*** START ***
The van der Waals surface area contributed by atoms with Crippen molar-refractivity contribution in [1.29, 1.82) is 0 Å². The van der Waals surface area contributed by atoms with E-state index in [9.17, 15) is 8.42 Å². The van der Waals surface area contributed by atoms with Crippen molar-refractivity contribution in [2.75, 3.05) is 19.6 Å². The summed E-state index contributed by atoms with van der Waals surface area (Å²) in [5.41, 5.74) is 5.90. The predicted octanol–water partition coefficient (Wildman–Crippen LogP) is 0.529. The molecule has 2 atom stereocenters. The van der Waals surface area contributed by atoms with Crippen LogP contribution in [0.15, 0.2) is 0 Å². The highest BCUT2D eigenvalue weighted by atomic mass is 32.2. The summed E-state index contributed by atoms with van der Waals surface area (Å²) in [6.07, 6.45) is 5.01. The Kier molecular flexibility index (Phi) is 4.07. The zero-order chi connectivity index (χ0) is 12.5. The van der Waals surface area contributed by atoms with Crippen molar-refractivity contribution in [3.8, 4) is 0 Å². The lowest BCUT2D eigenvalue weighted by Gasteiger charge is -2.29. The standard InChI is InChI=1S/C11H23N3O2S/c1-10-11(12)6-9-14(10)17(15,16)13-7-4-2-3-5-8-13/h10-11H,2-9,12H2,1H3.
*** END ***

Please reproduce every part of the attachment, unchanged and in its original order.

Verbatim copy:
The van der Waals surface area contributed by atoms with Crippen molar-refractivity contribution in [1.29, 1.82) is 0 Å². The van der Waals surface area contributed by atoms with E-state index in [9.17, 15) is 8.42 Å². The van der Waals surface area contributed by atoms with Crippen molar-refractivity contribution in [2.75, 3.05) is 19.6 Å². The summed E-state index contributed by atoms with van der Waals surface area (Å²) in [5.41, 5.74) is 5.90. The predicted octanol–water partition coefficient (Wildman–Crippen LogP) is 0.529. The molecule has 2 atom stereocenters. The van der Waals surface area contributed by atoms with Crippen LogP contribution in [0.15, 0.2) is 0 Å². The highest BCUT2D eigenvalue weighted by atomic mass is 32.2. The summed E-state index contributed by atoms with van der Waals surface area (Å²) in [6.07, 6.45) is 5.01. The Kier molecular flexibility index (Phi) is 4.07. The zero-order chi connectivity index (χ0) is 12.5. The van der Waals surface area contributed by atoms with Crippen molar-refractivity contribution in [3.8, 4) is 0 Å². The lowest BCUT2D eigenvalue weighted by Gasteiger charge is -2.29. The standard InChI is InChI=1S/C11H23N3O2S/c1-10-11(12)6-9-14(10)17(15,16)13-7-4-2-3-5-8-13/h10-11H,2-9,12H2,1H3.